There is less than one month to go until all analog free-to-air television except for ABC analog satellite services (on the Aurora platform) will be switched off across the Remote Central and Eastern Australia (RCEA) switchover area.
This means that if you’re not ready for digital TV by this date, you won’t be able to watch your favourite free-to-air TV shows.
The good news is if you haven’t converted to digital TV yet, there are simple steps you can take.
It’s important to know that you don’t have to buy a new TV if you don’t want to. Nearly all analog TVs are able to receive digital TV signals by connecting a digital set-top box or digital TV recorder.
If you have more than one analog TV that you want to convert, you’ll need one digital set-top box or digital TV recorder for each TV. Otherwise, you can upgrade to a TV that has a built-in digital tuner.
People watching Aurora satellite service should be aware that this service will also switch off on 10 December 2013 (except for ABC analog satellite services on the Aurora platform). Aurora viewers who cannot receive television signals from a local terrestrial transmitter will need to move to the Viewer Access Satellite Television (VAST) service to receive the full range of 17 digital channels.
Papulu Apparr-kari Aboriginal Corporation is ideally positioned at Tennant Creek to spread the word about the digital TV switchover.
Meaning ‘house of language’ Papulu Apparr-kari is a repository for the 16 different language groups in the Barkly region.
Its aim is to record, preserve and revive those 16 languages, so that future generations can speak them and have access to their stories.
The Corporation has a media centre equipped with recording gear to record the stories and languages from the region. The resources created can be used for radio broadcast or in schools and childcare centres, or just to preserve them for future generations.
Liaison Officer Penny Phillips has been letting the community know about the switch to digital TV in the course of her work.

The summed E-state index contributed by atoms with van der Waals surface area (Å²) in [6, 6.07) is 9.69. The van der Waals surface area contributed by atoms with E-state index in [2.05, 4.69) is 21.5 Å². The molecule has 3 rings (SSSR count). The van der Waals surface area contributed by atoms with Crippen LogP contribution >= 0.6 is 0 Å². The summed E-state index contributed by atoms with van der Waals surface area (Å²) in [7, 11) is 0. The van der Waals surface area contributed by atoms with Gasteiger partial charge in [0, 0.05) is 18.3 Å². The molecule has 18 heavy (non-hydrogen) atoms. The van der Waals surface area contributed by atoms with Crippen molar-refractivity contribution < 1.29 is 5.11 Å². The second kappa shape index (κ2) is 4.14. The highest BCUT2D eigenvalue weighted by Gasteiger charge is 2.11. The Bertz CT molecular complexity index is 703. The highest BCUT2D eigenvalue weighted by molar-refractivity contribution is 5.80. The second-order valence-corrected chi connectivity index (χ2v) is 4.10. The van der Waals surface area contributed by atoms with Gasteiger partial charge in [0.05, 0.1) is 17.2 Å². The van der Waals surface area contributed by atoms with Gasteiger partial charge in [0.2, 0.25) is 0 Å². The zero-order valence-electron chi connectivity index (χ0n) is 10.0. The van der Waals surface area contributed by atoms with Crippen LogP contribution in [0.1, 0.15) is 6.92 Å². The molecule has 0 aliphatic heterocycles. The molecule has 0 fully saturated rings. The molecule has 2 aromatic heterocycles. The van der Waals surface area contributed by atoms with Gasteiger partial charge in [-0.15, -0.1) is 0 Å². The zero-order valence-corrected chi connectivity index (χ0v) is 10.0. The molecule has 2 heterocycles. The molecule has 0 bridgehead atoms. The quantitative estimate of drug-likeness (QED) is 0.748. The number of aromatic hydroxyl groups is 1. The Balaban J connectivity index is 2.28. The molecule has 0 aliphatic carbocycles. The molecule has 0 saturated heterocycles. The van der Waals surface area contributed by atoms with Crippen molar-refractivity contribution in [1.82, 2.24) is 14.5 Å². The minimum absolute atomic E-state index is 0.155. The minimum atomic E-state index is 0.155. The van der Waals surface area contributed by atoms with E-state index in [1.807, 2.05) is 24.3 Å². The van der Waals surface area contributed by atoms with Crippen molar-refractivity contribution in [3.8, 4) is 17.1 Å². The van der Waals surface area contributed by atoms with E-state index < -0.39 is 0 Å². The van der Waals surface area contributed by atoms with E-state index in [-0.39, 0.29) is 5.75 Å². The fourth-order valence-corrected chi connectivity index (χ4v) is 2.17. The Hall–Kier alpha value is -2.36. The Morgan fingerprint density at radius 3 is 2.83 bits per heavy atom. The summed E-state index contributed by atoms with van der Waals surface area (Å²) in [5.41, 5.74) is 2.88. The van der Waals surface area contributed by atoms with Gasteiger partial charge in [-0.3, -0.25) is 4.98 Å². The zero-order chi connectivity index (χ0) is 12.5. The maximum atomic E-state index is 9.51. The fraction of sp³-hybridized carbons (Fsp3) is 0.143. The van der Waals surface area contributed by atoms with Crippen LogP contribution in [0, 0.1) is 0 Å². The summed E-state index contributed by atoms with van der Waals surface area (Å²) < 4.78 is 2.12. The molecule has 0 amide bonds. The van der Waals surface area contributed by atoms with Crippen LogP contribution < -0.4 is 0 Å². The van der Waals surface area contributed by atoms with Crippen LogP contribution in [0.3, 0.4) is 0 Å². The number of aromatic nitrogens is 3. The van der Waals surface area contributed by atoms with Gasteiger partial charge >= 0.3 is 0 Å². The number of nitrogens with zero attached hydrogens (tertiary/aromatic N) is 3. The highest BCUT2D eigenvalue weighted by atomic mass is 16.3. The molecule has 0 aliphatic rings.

“People come in to us with ideas for stories or other things that we can record. Many of them have English as a third or fourth language and would not have got the message about the digital TV switchover were it not for their contact with us,” Penny says.
“Many of them live on outstations and don’t come to Tennant Creek that often. It’s a major thing for them to do that, so we help them and advise them about the switch off of analog TV signals, and what equipment they might need.
“Being involved with media ourselves we understand the importance of being able to access TV channels.
“Many of the elders might not understand what it is all about, so we explain it to the young fellas and they pass it on.
“We have our own translators here for the 16 different language groups that can explain things well.”
The Household Assistance Scheme is open until 10 January 2014. If you’re eligible for the Household Assistance Scheme and haven’t yet applied, you need to apply now.
The Department of Human Services would have sent letters to eligible people. To check if you’re eligible for the Scheme and to apply, call the Department of Human Services on 1800 556 443.
For more information about switching to digital TV visit the Digital Ready website or call the Digital Ready Information Line on 1800 20 10 13 (free call except from mobile phones).